• heartless November 7, 2018 (4:48 pm)

      MJ, I couldn’t agree more.  I am ashamed we live in a society where high school and middle school are free–you are absolutely right that “students need to have some skin in the game,” which is why I suggest we start a campaign to charge for all education.  NO MORE FREE RIDES!  (You’re with me, right?)

  • Peter November 7, 2018 (10:14 am)

    Oh yea. A massive property tax hike. Hooray. I certainly hope Seattle Public Schools weren’t counting on their levies passing next year. I was hoping to save my capacity to pay extra taxes for education for that, but there is no effing way in hell I’ll vote for them now. Enough is enough, and way too much is way too much.

  • Heehaw November 7, 2018 (12:09 pm)

    Every year it is the same thing, more taxes…will it ever end? 

  • Jort November 7, 2018 (12:18 pm)

    Despite hundreds, if not thousands, of comments from people harping on and on for  months about how this is going to be the first tax measure to be voted down because “Seattle voters have had enough with the clowncil,” it would appear that, once again, the comments section is not a reliable indicator of actual citizen sentiment. 

  • zark00 November 7, 2018 (12:26 pm)

    Not trying to insult anyone here but I do not understand the ‘massive’ tax increase statements – mine is increasing $85 from prop 1 passing.  Is there some other gotcha I’m missing here?  I get what Delridge Res is saying – home/land value keeps increasing and that’s costing a lot.   My prop tax is up over $500 from 2016 to 2018 from value increases.  But that’s still only $40 a month – not nothing, but certainly not an amount that would ever force us to have to move.  Really not being snarky here, just asking what I’m missing. 

    • Peter November 7, 2018 (1:07 pm)

      Since you ask, this is what you’re missing: When A is “only” $X per month, and B is “only” $Y per month, and C is “only” $Z per month, and it keeps going on like that, all those add up to thousands of dollars per year. It is misleading, to say the least, to dismiss how high our property taxes are by breaking it down into a bunch of tiny subcategories that are “only” $X per month. Those of us are not rich just can’t keep payimg more and more and more taxes. I don’t know about you, but I have to pay my whole property tax bill, not jus the “only” amount of some fraction of it.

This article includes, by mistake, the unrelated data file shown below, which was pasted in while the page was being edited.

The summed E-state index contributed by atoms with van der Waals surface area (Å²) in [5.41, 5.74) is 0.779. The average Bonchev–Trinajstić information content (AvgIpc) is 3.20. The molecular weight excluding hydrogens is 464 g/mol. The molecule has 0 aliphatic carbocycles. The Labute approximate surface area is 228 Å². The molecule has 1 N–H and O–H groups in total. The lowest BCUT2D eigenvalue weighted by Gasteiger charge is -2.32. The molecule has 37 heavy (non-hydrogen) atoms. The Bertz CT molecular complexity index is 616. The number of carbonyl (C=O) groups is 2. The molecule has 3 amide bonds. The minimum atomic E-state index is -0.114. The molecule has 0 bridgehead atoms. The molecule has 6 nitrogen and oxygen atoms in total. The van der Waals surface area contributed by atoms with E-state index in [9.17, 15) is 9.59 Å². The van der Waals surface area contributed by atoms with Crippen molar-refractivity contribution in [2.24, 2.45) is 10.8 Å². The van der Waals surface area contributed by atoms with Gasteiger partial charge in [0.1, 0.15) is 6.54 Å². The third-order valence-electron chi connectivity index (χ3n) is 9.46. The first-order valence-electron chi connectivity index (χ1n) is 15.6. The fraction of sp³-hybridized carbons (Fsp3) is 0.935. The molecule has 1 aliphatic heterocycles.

• zark00 November 7, 2018 (2:33 pm)

        I literally said the $40 a month is “not nothing” yet not enough to force us out of our home.  And I stated clearly that I was asking a legitimate question and not trying to be snarky.  And I was not being dismissive in any way.  You are being disingenuous but thanks, I guess, for your snotty ‘answer’.  So if your property taxes have gone up thousands per year, your house has to be worth at least a couple million or more – that’s just the math.  So what you’re saying is you’re not rich and $500 a year is too much, but, you own a home worth 4X the median in KC?  Um, ok – got it.

        • Peter November 7, 2018 (3:51 pm)

          As you stated, you were asking a legitimate question, and I gave you a legitimate answer. You didn’t like my answer, so you first accuse me of being  “disingenuous” and “snotty,” and then you misrepresent my answer as saying my property taxes have gone up thousands of dollars, which I clearly did not say, and go on to falsely claim that my house is worth a couple millions, which is so absurd it’s laughable. But hey, at least you’re not “snarky.” 

          • heartless November 7, 2018 (6:07 pm)

            As other people have tried to point out, the vast bulk of property tax increase is due to rises in property values, not due to levies like this.  I think Zark is being reasonable here, and I think you, Peter, are not making a convincing claim that the increase posed by this levy is a “massive” (your word) increase.  I think calling it a massive increase really is disingenuous–and while it is fine to be grumpy about the hike we should all try to hew a bit closer to the truth, especially these days.  

  • uncle loco November 7, 2018 (3:27 pm)

    Well, we’ll be paying more taxes again this year and the city will be collecting record revenue but at least the quality of life is deteriorating.

  • 1994 November 7, 2018 (6:32 pm)

    According to the WA Lottery web site, $126.8 Million goes to education, not just charter schools. The Seattle Times said Prop 1 would increase taxes $248 a year for the average home in Seattle. Currently 12% of my net income goes to property taxes. I understand what I get in return but I have less disposable income.